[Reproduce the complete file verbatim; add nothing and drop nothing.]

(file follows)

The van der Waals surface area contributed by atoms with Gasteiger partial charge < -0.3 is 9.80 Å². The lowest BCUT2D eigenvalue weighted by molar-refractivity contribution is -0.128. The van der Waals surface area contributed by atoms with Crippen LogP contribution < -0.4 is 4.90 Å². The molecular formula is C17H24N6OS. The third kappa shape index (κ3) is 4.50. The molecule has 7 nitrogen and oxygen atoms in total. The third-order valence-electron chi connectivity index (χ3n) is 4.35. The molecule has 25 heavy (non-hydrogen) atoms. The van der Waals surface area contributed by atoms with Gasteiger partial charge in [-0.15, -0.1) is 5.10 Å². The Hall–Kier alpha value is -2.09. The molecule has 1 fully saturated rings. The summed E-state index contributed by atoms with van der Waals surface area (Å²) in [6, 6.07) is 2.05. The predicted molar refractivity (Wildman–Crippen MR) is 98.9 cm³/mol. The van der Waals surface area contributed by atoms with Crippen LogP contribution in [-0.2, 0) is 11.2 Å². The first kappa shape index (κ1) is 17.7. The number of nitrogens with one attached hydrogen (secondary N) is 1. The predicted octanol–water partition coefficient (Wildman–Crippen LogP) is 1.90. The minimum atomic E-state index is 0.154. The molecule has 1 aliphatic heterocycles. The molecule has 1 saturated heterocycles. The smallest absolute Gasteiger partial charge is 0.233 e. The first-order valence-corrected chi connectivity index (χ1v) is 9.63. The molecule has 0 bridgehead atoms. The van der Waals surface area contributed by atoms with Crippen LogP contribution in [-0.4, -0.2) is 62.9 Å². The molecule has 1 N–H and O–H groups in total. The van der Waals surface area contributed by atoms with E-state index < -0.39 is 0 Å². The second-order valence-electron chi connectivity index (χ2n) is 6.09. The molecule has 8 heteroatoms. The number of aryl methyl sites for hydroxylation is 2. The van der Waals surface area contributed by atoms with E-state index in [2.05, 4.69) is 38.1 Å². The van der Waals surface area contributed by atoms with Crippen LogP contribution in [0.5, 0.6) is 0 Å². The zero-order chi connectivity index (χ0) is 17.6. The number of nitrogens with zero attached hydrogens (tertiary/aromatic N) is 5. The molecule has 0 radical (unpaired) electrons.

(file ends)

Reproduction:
The van der Waals surface area contributed by atoms with Gasteiger partial charge < -0.3 is 9.80 Å². The lowest BCUT2D eigenvalue weighted by molar-refractivity contribution is -0.128. The van der Waals surface area contributed by atoms with Crippen LogP contribution < -0.4 is 4.90 Å². The molecular formula is C17H24N6OS. The third kappa shape index (κ3) is 4.50. The molecule has 7 nitrogen and oxygen atoms in total. The third-order valence-electron chi connectivity index (χ3n) is 4.35. The molecule has 25 heavy (non-hydrogen) atoms. The van der Waals surface area contributed by atoms with Gasteiger partial charge in [-0.15, -0.1) is 5.10 Å². The Hall–Kier alpha value is -2.09. The molecule has 1 fully saturated rings. The summed E-state index contributed by atoms with van der Waals surface area (Å²) in [6, 6.07) is 2.05. The predicted molar refractivity (Wildman–Crippen MR) is 98.9 cm³/mol. The van der Waals surface area contributed by atoms with Crippen LogP contribution in [-0.2, 0) is 11.2 Å². The first kappa shape index (κ1) is 17.7. The number of nitrogens with one attached hydrogen (secondary N) is 1. The predicted octanol–water partition coefficient (Wildman–Crippen LogP) is 1.90. The minimum atomic E-state index is 0.154. The molecule has 1 aliphatic heterocycles. The molecule has 1 saturated heterocycles. The smallest absolute Gasteiger partial charge is 0.233 e. The first-order valence-corrected chi connectivity index (χ1v) is 9.63. The molecule has 0 bridgehead atoms. The van der Waals surface area contributed by atoms with Crippen LogP contribution in [-0.4, -0.2) is 62.9 Å². The molecule has 1 N–H and O–H groups in total. The van der Waals surface area contributed by atoms with E-state index < -0.39 is 0 Å². The second-order valence-electron chi connectivity index (χ2n) is 6.09. The molecule has 8 heteroatoms. The number of aryl methyl sites for hydroxylation is 2. The van der Waals surface area contributed by atoms with E-state index in [2.05, 4.69) is 38.1 Å². The van der Waals surface area contributed by atoms with Crippen LogP contribution in [0.5, 0.6) is 0 Å². The zero-order chi connectivity index (χ0) is 17.6. The number of nitrogens with zero attached hydrogens (tertiary/aromatic N) is 5. The molecule has 0 radical (unpaired) electrons.